If it had been up to Ross Bernstein, his public speaking career would have been best remembered by one speech: his acceptance into the Hockey Hall of Fame.
Rather than working on books with idols such as Wayne Gretzky, Bernstein would have preferred to have played on the same line putting up 100-point seasons for his (then) hometown Minnesota North Stars. Bernstein’s hockey career ended short of the NHL, but he was accomplished enough to join his hometown Minnesota Golden Gophers hockey team as a walk-on. His experiences in collegiate athletics were enough to launch his career as a sportswriter.
Bernstein’s sports writing career has been unique in that he did not get his sports writing start logging game recaps and box scores. He skipped right into the longest of forms—writing books. First about his own experiences, and then about many of his idols who he grew up following and admiring as a Minnesota sports fanatic. He’s written almost 50 books now, and seeing these elite professionals has taught Bernstein what it takes to win at the highest levels as well as some of the temptations to cut corners, which has led to the downfall of some of his most famous interview subjects.
He went into his career as an avid fan and looked up to athletes as his heroes, but some of his earliest encounters alerted him to just how human his idols were.
“I could have been more disappointed,” he says about meeting one of his favorite athletes from his childhood, a former Vikings quarterback and Hall of Famer.
At the same time, he also realizes that famous athletes are in a nearly impossible position. Former Timberwolves and Celtics star forward Kevin Garnett, Bernstein saw him sign countless autographs, while also seeing the disappointment in the faces of the kids who missed out because there was not enough time to accommodate everyone.
Bernstein has worked with some of the biggest names in sports: Phil Mickelson. Drew Brees. Michael Strahan. But the person who taught him perhaps the most important lessons on winning and losing on the playing field and in life was Herb Brooks. The architect of perhaps the greatest American victory in international team competition, the 1980 US Men’s Hockey victory remains the gold standard for sports upsets continuing to stake its claim to the title Miracle on Ice.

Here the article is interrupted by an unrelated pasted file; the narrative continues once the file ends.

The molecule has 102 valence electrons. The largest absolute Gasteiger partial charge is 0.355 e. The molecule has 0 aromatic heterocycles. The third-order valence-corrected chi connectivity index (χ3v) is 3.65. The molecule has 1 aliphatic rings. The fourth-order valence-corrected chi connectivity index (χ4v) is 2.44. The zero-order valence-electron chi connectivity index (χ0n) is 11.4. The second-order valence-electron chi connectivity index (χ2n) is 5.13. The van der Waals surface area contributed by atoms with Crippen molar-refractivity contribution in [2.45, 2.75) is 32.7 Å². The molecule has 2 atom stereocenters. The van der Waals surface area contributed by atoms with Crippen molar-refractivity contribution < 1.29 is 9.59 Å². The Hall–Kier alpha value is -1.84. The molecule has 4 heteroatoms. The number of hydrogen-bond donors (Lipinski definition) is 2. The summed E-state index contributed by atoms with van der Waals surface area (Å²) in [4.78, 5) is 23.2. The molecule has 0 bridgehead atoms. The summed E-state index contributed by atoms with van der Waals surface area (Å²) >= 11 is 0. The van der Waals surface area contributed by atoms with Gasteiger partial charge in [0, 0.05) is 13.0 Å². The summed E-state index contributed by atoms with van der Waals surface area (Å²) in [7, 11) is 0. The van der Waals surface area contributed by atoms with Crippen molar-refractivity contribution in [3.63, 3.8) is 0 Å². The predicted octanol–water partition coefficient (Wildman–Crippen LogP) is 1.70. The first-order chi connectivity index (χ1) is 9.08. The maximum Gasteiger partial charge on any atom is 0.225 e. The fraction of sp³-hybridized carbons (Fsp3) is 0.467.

Beyond this triumph, Brooks enjoyed a long career that included years as a coach and executive in the NHL and a silver medal as coach of the 2002 US Olympic hockey team. To Bernstein, Brooks became more than just a hockey coach known for his off-color inspirational quotes, Brookisms. They became close friends. Their relationship is documented in the book, “America’s Coach: Life Lessons & Wisdom for Gold Medal Success; A Biographical Journey of the Late Hockey Icon Herb Brooks”, and will be at the heart of Bernstein’s keynote address, “Do You Believe in Miracles? Lessons in Team-Building, Leadership, and Motivation”, at CHEST 2017.
“[The keynote] will challenge listeners to think differently about how they look at their patients, and how they provide care,” Bernstein says. “I want to help them to be better leaders and offer a few take-a-ways on how they think about their relationships and how they treat their staff.”
Bernstein also wants to show people the power of saying no so that they can focus on their passions.
As far as his own future, Bernstein has focused more on speaking in recent years, but this does not mean that he’s finished with writing. He has plans to turn his talks into a book. While sports glory might have eluded Bernstein, as it does most of us, the lessons of sports can help us well after our careers on the field, court, and ice have ended.
Get to Know Ross Bernstein: Sports Favorites
Favorite current female athlete:
Lindsey Whalen, point guard, Minnesota Lynx (WNBA Team) (Ross’ take: She’s a role model in all aspects of life.)
Favorite current male athlete:
Zach Parise, left wing, Minnesota Wild (Ross’ take: Zach gave up money to stay near family in Minnesota. Something I admire greatly)
Favorite current coach:
PJ Fleck, Minnesota Football Coach (Ross’ take: He’s finding success by “speaking Millennial.”)
Favorite sport moment:
Attending Game 6 of the 1991 World Series at the Metrodome. Game is remembered for Kirby Puckett’s game saving catch against the wall. (Ross’ take: Only taste of victory for a long suffering Minnesota sports fan.)
One event than all sports fans should attend:
Must see venue for sports fans:
Wrigley Field (Ross’ take: The Mecca, hotdogs and beer taste better there.)
Favorite sports writers:
John Feinstein, Don Yaeger, and Sid Hartman (Minneapolis Star Tribune sports columnist since 1945) (Ross’ take: Sid just goes and goes and goes. He’s old school still takes his tape recorder to press events. It’s really inspiring to look at him and think I can still be doing this in 50 years.)
Sports book that inspired him:
“Friday Night Lights” by Buzz Kissinger
Bernstein will present his keynote during opening session on Sunday, October 29 at 8:45am in Exhibit Hall G.